On a flight last week, I sat next to a conservative Pentecostal pastor. We talked about demons and miraculous healings. And, probably to the consternation of those around us, argued vociferously about “marriage.” He was, like so many conservative evangelicals these days, in favor of civil unions for GLBT persons. But not “marriage.” No, “marriage” is something totally different, he told me.
Of course, he’s wrong. “Marriage” is nothing more than a word, composed of an assortment of letter — symbols with correlated vocal sounds. The definition of that word has changed since it was first used in English, and it changed over time in the many other languages that preceded English.
We invest words with meaning. That’s exactly what he’s hoping to do with the combination of words, “civil” and “union.” He wants that combo to mean something, and “marriage” to mean something else. That’s fine. But to suggest that the meaning that we’ve invested in the combination of letters m-a-r-r-i-a-g-e is almost shockingly naive.
Take Geoff Nunberg, the linguist for NPR’s Fresh Air. His most recent commentary is about how dictionaries are dealing with the on-the-ground changes to the word, “marriage”:
He then writes about how the Encarta dictionary solved the problem differently, and more forthrightly. Nunberg concludes,
Lexicographers know they’re on the hot seat as they confront the changing uses of the word. When Merriam-Webster revised its definition a few years ago, it went with a two-state solution. It kept an older definition for “marriage” as “the state of being united to a person of the opposite sex,” but it added a second definition as “the state of being united to a person of the same sex in a relationship like that of traditional marriage.” Not surprisingly, that triggered headlines like “Webster’s Redefines Marriage” on conservative websites.
Merriam’s insisted that it had no political agenda; it was just describing the language as it was actually being used. But the entry is a train wreck, which is what’s apt to happen when you try to move forward while looking over both shoulders at the same time. That second definition doesn’t describe the way anybody uses the word. Gays and lesbians aren’t claiming the right to a recognized relationship “like traditional marriage.” They’re talking about marriage without an asterisk, which is one reason why public opinion has shifted so rapidly in their favor. And the cultural right isn’t about to sanction any use of the M-word for same-sex couples. The one thing both sides agree on is that whatever definition you give to “marriage,” there had better be just one of them.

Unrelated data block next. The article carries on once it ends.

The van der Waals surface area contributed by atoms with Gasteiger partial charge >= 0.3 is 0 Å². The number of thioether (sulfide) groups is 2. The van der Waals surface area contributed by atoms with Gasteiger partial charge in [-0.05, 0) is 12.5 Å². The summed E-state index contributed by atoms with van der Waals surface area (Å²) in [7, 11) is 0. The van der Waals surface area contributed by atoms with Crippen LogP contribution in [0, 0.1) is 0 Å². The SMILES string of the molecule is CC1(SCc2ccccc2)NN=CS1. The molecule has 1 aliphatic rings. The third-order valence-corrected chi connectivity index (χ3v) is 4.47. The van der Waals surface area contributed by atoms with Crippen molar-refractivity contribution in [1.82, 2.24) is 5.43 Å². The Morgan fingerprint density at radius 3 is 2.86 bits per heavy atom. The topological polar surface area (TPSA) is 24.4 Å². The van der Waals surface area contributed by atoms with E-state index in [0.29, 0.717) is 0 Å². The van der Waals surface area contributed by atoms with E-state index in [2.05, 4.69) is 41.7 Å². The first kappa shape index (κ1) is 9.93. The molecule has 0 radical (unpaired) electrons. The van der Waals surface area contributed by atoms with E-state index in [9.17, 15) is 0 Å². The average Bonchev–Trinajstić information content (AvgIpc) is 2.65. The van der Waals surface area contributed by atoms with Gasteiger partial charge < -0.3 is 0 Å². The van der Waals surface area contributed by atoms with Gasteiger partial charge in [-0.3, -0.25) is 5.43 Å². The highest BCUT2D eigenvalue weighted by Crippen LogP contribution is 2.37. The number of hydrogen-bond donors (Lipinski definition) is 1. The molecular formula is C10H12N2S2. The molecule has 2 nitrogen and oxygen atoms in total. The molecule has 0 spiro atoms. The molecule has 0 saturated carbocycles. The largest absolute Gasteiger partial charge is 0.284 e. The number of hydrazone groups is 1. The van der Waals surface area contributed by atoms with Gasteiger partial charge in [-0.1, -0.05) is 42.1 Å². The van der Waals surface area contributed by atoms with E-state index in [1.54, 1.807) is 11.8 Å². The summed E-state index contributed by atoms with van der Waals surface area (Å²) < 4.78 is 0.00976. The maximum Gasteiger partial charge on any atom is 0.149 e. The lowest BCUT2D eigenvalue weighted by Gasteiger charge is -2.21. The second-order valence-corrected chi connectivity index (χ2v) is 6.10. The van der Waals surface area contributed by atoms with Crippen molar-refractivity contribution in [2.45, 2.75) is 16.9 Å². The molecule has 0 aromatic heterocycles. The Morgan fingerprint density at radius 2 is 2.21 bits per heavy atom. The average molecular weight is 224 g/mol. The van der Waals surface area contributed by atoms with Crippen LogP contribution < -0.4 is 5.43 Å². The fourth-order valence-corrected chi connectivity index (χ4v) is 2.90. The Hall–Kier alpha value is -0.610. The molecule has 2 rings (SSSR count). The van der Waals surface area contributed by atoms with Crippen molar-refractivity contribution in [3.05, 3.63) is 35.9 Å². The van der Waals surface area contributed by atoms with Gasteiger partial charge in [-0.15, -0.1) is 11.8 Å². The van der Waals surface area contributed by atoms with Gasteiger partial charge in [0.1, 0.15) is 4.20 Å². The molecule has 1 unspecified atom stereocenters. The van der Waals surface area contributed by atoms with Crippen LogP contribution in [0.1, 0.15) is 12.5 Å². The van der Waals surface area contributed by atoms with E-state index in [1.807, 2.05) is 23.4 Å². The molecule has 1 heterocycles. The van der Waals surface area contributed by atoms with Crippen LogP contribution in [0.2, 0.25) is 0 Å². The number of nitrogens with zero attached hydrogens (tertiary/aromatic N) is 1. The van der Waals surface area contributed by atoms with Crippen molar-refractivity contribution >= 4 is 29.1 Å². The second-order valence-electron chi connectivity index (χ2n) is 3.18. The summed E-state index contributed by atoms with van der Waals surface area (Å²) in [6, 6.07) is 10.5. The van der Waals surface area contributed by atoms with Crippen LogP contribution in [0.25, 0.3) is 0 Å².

“Marriage” is more than a label to both sides. Words tend to pick up the flavors of the broth they’ve been steeping in: They’re surrounded by customs and prescriptions that seem to infuse their very meanings. When I hear somebody using a word in a new way, it can sound more like a usage error than a challenge to my unexamined notions. I had to do a little mental stutter-step the first couple of times I heard a gay friend talking about his husband. Until I realized, “Oh, I see — it’s just the guy in a marriage, the same as it ever was.”
But there has never been an age that was so quick or adept at making these adjustments. We spent the 1990s tacking “virtual” and “cyber” onto the names of what seemed like new kinds of things. Then we spent the next one taking the prefixes off again, as we realized that the new things were fundamentally the same as the old ones. “I have to get some e-money from my virtual bank so I can play cyber-poker” — that sounds so 1997. How long before “gay marriage” sounds equally quaint?
Don’t let someone tell you that marriage has just one definition that has never changed. And don’t let them tell you that “civil union” can replace “marriage” in the legal/governmental realm. Instead, fight for equality and be part of the evolving definition of the word.